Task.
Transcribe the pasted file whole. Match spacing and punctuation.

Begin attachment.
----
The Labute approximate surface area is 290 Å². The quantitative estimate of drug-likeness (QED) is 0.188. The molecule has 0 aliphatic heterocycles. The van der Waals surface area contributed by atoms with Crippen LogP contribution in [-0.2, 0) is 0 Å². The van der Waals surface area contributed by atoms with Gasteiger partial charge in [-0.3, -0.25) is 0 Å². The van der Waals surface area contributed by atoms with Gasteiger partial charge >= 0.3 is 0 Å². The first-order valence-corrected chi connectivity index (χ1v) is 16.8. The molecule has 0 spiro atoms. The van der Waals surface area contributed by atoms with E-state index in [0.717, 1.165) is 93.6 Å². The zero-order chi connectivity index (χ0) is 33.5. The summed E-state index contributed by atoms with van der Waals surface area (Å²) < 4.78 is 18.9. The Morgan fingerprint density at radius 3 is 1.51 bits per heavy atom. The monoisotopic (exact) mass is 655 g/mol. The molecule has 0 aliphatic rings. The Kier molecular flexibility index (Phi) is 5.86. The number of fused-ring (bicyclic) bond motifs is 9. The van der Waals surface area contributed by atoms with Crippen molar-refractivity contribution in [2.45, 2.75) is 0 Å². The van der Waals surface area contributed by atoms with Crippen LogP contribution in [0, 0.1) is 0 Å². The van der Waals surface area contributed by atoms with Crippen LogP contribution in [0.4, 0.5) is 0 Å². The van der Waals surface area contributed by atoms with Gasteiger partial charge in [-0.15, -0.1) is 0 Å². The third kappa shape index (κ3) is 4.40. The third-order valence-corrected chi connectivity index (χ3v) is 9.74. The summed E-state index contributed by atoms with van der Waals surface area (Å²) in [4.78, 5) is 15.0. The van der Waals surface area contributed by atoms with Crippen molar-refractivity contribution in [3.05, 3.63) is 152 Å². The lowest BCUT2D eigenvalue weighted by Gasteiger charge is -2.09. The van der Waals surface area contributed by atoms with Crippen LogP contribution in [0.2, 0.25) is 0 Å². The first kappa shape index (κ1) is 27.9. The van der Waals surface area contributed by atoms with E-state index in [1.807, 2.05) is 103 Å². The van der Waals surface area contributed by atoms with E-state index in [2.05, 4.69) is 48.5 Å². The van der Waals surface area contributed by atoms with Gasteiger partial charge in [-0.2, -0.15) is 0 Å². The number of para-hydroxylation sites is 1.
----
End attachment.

The Labute approximate surface area is 290 Å². The quantitative estimate of drug-likeness (QED) is 0.188. The molecule has 0 aliphatic heterocycles. The van der Waals surface area contributed by atoms with Crippen LogP contribution in [-0.2, 0) is 0 Å². The van der Waals surface area contributed by atoms with Gasteiger partial charge in [-0.3, -0.25) is 0 Å². The van der Waals surface area contributed by atoms with Gasteiger partial charge >= 0.3 is 0 Å². The first-order valence-corrected chi connectivity index (χ1v) is 16.8. The molecule has 0 spiro atoms. The van der Waals surface area contributed by atoms with E-state index in [0.717, 1.165) is 93.6 Å². The zero-order chi connectivity index (χ0) is 33.5. The summed E-state index contributed by atoms with van der Waals surface area (Å²) < 4.78 is 18.9. The Morgan fingerprint density at radius 3 is 1.51 bits per heavy atom. The monoisotopic (exact) mass is 655 g/mol. The molecule has 0 aliphatic rings. The Kier molecular flexibility index (Phi) is 5.86. The number of fused-ring (bicyclic) bond motifs is 9. The van der Waals surface area contributed by atoms with Crippen molar-refractivity contribution in [2.45, 2.75) is 0 Å². The van der Waals surface area contributed by atoms with Crippen LogP contribution in [0, 0.1) is 0 Å². The van der Waals surface area contributed by atoms with Crippen LogP contribution in [0.4, 0.5) is 0 Å². The van der Waals surface area contributed by atoms with Gasteiger partial charge in [-0.15, -0.1) is 0 Å². The third kappa shape index (κ3) is 4.40. The third-order valence-corrected chi connectivity index (χ3v) is 9.74. The summed E-state index contributed by atoms with van der Waals surface area (Å²) in [4.78, 5) is 15.0. The van der Waals surface area contributed by atoms with Crippen molar-refractivity contribution in [3.05, 3.63) is 152 Å². The lowest BCUT2D eigenvalue weighted by Gasteiger charge is -2.09. The van der Waals surface area contributed by atoms with Crippen LogP contribution in [0.2, 0.25) is 0 Å². The first kappa shape index (κ1) is 27.9. The van der Waals surface area contributed by atoms with E-state index in [1.807, 2.05) is 103 Å². The van der Waals surface area contributed by atoms with E-state index in [2.05, 4.69) is 48.5 Å². The van der Waals surface area contributed by atoms with Gasteiger partial charge in [-0.2, -0.15) is 0 Å². The number of para-hydroxylation sites is 1.